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What to do About a Low Sex Drive

By Leslie Becker-Phelps, PhD

Not in the Mood

I have no sex drive. I want a happy relationship, but don’t want to force myself to have sex. What do I do?

This is a question I’ve heard many, many times over the years. While I hear it more often from women than men, both sexes struggle with this dilemma. There are no quick fixes, but there are ways to address the problem.

To begin with, consider three common causes for this problem:

Relationship issues: Lack of sexual desire is a common problem in relationships that are troubled. You might immediately think of situations in which there is a lot of conflict and arguing. However, I am also referring to relationships that are no longer held together by an emotional connection. These are partners who continue to stay together out of convenience, for the sake of children, or out of inertia.  When relationship issues are the cause of lack of desire, improving the relationship or deciding to end it are the most obvious ways to address this issue.

If you want to revive your relationship, it helps to approach this with the mindset that it will take time and effort. Talk about the problems. Discuss all of your feelings; however, emphasize what you would like your relationship to become. If you hold deeply felt disappointments or anger, then you will need to work these feelings through together – possibly with the help of a couple’s therapist. As your emotional connection begins to grow again, it is likely that your sexual desire will also return.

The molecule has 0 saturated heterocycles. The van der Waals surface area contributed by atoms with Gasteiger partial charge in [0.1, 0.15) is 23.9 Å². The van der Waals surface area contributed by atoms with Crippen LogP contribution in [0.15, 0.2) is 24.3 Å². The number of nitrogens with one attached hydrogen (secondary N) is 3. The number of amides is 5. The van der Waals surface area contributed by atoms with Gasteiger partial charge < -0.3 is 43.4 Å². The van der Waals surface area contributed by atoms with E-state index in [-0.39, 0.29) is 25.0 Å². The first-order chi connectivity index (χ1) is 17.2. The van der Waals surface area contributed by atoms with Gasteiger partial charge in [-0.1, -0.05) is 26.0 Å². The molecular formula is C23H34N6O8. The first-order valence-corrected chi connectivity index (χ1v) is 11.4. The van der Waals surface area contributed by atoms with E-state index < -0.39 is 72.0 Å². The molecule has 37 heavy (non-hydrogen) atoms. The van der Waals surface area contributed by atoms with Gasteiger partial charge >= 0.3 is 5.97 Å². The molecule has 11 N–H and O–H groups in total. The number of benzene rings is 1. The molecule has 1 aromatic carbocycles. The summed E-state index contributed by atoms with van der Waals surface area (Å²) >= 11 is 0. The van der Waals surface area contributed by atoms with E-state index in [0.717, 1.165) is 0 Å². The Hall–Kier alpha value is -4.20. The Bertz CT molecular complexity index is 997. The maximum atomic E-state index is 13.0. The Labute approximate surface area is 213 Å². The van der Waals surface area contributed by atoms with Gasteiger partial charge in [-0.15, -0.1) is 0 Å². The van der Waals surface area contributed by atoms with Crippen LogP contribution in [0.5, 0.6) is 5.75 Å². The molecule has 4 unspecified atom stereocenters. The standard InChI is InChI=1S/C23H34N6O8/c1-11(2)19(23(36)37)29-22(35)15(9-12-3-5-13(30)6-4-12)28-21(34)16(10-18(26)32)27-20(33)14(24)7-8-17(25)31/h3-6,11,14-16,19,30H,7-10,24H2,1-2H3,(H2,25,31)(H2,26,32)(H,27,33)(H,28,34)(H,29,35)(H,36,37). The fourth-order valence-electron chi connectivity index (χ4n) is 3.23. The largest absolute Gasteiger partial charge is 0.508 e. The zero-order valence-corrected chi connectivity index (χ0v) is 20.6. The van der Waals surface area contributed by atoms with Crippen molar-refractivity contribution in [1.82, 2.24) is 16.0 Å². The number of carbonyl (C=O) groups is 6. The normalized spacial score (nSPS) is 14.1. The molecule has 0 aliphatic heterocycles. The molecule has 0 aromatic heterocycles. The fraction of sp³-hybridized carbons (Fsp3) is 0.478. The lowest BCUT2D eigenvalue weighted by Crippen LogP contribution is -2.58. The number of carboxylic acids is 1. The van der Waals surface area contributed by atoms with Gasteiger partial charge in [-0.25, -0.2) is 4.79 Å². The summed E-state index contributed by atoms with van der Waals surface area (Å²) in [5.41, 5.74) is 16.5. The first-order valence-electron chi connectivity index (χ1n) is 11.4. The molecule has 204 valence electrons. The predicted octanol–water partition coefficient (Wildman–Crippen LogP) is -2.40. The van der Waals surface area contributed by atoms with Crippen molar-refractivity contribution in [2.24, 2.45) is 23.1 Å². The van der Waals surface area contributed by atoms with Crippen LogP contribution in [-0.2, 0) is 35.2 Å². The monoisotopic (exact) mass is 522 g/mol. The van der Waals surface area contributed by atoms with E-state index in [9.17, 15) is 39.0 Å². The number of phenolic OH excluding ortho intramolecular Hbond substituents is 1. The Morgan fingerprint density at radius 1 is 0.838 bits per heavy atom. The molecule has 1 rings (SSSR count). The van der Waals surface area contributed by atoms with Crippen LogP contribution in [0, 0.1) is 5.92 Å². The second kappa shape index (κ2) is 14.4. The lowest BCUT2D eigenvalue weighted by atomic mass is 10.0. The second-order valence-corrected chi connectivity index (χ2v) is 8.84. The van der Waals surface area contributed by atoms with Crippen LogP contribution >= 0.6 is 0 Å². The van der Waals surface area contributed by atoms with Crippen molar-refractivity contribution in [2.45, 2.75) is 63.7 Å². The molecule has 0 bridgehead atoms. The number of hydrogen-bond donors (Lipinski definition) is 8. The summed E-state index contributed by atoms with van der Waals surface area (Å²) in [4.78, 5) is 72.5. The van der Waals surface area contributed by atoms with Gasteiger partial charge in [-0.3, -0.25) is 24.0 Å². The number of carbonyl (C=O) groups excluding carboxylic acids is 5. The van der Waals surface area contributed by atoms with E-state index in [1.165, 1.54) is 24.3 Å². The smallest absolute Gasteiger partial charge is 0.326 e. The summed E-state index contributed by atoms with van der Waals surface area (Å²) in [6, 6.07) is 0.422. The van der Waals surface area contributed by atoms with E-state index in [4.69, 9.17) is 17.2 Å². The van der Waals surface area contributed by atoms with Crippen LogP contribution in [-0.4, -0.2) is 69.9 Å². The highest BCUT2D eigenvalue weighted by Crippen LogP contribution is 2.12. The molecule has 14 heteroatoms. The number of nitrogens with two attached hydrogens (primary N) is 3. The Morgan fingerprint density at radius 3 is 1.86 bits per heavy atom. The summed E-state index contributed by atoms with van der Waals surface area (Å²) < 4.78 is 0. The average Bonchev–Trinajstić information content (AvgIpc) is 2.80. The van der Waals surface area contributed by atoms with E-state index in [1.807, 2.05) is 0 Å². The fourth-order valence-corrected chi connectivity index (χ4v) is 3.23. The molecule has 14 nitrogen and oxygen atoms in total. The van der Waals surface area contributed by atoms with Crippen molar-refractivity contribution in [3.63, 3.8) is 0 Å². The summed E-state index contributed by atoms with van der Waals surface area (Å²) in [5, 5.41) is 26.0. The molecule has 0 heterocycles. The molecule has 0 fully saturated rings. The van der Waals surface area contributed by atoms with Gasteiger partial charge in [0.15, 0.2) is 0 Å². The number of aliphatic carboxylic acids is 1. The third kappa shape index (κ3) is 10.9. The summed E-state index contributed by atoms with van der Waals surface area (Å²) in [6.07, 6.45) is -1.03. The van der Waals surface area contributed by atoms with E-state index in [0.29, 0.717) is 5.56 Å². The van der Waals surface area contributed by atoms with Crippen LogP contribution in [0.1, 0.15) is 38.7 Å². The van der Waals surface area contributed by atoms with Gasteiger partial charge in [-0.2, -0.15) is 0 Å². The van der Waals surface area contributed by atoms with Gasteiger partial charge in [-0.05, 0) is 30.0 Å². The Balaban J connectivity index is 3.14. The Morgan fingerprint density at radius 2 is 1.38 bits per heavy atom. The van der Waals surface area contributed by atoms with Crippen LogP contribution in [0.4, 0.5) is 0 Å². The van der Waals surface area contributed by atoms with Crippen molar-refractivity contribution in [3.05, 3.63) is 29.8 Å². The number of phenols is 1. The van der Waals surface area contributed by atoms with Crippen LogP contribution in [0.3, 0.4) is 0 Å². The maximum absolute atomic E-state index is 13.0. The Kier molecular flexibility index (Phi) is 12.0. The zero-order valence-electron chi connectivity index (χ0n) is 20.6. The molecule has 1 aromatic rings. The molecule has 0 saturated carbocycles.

Medicine: There are many kinds of medication that have reduced libido as a side effect. If you are concerned about this, talk with your doctor about your medicine. There are different ways that your doctor might be able to help. For instance, they might recommend you change your medicine or adjust the dose. It is important, though, that you share your concerns and actively give him or her feedback as you make changes. This will greatly increase your chances of finding a good solution.

Pain: Sometimes women experience physical pain during intercourse. Not surprisingly, this can (but not always) turn them off to wanting to have sex. It is important that you talk with your doctor if you experience painful intercourse so that you can find out what is causing this and solve the problem.

Equally real is emotional pain or numbness that sometimes accompanies even the thought of having sex. This can be the result of a history of sexual abuse or other kinds of emotionally painful experiences that have resulted in a fear of trusting and getting close to people. And, as I mentioned earlier, problems in a current relationship can reduce or eliminate a person’s desire for sex.

Age: It is not uncommon for people’s libido to decrease with age. This is something you can accept as part of natural aging, or you can put more effort into stoking the coals of desire.

Also, common problems for women as they age are vaginal dryness and thinning of the vaginal wall. Although you might still have a desire for sex, you might also want to avoid the pain. Many women find that pain during intercourse is alleviated with vaginal moisturizers (e.g. Replens) or water-based lubricants (e.g. K-Y). But if these don’t work for you (or they cause other difficulties), talk with your doctor about possible estrogen therapy.

In addition to directly addressing the causes of a lowered libido, it is important to maintain a healthy perspective on the problem. Remember that relationships are by definition a two-person experience. So, when either person is having problems in their sex life – or any other aspect of the relationship – then both people have a problem. With this mindset, you and your partner will remain a team and will nurture a happy life together.

If you would like to join a general discussion about this topic on the Relationships and Coping Community, click here.

Photo: iStockphoto
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